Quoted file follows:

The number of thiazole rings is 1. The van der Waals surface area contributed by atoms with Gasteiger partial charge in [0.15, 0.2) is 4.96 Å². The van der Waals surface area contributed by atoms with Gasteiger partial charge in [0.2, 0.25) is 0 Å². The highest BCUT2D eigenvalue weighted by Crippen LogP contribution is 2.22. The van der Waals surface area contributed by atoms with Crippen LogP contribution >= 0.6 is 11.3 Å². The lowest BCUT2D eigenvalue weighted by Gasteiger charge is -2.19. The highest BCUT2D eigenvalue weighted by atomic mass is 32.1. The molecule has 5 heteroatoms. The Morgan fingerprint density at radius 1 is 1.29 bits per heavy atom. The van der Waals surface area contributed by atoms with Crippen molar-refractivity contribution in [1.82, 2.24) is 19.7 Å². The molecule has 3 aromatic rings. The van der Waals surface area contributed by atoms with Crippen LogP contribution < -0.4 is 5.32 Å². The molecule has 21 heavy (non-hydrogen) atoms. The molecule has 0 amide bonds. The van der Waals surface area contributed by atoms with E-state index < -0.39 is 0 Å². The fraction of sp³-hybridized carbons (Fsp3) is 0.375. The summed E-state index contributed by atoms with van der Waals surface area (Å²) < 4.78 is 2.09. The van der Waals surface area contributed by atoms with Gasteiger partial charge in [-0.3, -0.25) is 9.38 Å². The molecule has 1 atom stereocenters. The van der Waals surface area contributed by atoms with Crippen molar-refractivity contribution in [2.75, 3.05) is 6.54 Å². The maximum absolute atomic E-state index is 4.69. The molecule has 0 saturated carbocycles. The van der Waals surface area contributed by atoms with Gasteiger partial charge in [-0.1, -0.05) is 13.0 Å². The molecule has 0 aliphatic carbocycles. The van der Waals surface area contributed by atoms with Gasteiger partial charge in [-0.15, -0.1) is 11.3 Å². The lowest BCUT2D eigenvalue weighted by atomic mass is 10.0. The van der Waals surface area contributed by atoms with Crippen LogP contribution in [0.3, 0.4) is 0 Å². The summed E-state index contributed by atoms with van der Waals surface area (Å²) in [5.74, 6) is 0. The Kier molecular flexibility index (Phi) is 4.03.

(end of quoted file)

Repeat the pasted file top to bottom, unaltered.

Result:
The number of thiazole rings is 1. The van der Waals surface area contributed by atoms with Gasteiger partial charge in [0.15, 0.2) is 4.96 Å². The van der Waals surface area contributed by atoms with Gasteiger partial charge in [0.2, 0.25) is 0 Å². The highest BCUT2D eigenvalue weighted by Crippen LogP contribution is 2.22. The van der Waals surface area contributed by atoms with Crippen LogP contribution >= 0.6 is 11.3 Å². The lowest BCUT2D eigenvalue weighted by Gasteiger charge is -2.19. The highest BCUT2D eigenvalue weighted by atomic mass is 32.1. The molecule has 5 heteroatoms. The Morgan fingerprint density at radius 1 is 1.29 bits per heavy atom. The van der Waals surface area contributed by atoms with Crippen molar-refractivity contribution in [1.82, 2.24) is 19.7 Å². The molecule has 3 aromatic rings. The van der Waals surface area contributed by atoms with Crippen LogP contribution < -0.4 is 5.32 Å². The molecule has 21 heavy (non-hydrogen) atoms. The molecule has 0 amide bonds. The van der Waals surface area contributed by atoms with E-state index < -0.39 is 0 Å². The fraction of sp³-hybridized carbons (Fsp3) is 0.375. The summed E-state index contributed by atoms with van der Waals surface area (Å²) < 4.78 is 2.09. The van der Waals surface area contributed by atoms with Gasteiger partial charge in [-0.3, -0.25) is 9.38 Å². The molecule has 1 atom stereocenters. The van der Waals surface area contributed by atoms with Crippen molar-refractivity contribution in [2.75, 3.05) is 6.54 Å². The maximum absolute atomic E-state index is 4.69. The molecule has 0 saturated carbocycles. The van der Waals surface area contributed by atoms with Gasteiger partial charge in [-0.1, -0.05) is 13.0 Å². The molecule has 0 aliphatic carbocycles. The van der Waals surface area contributed by atoms with Gasteiger partial charge in [-0.15, -0.1) is 11.3 Å². The lowest BCUT2D eigenvalue weighted by atomic mass is 10.0. The van der Waals surface area contributed by atoms with Crippen LogP contribution in [0.3, 0.4) is 0 Å². The summed E-state index contributed by atoms with van der Waals surface area (Å²) in [5.74, 6) is 0. The Kier molecular flexibility index (Phi) is 4.03.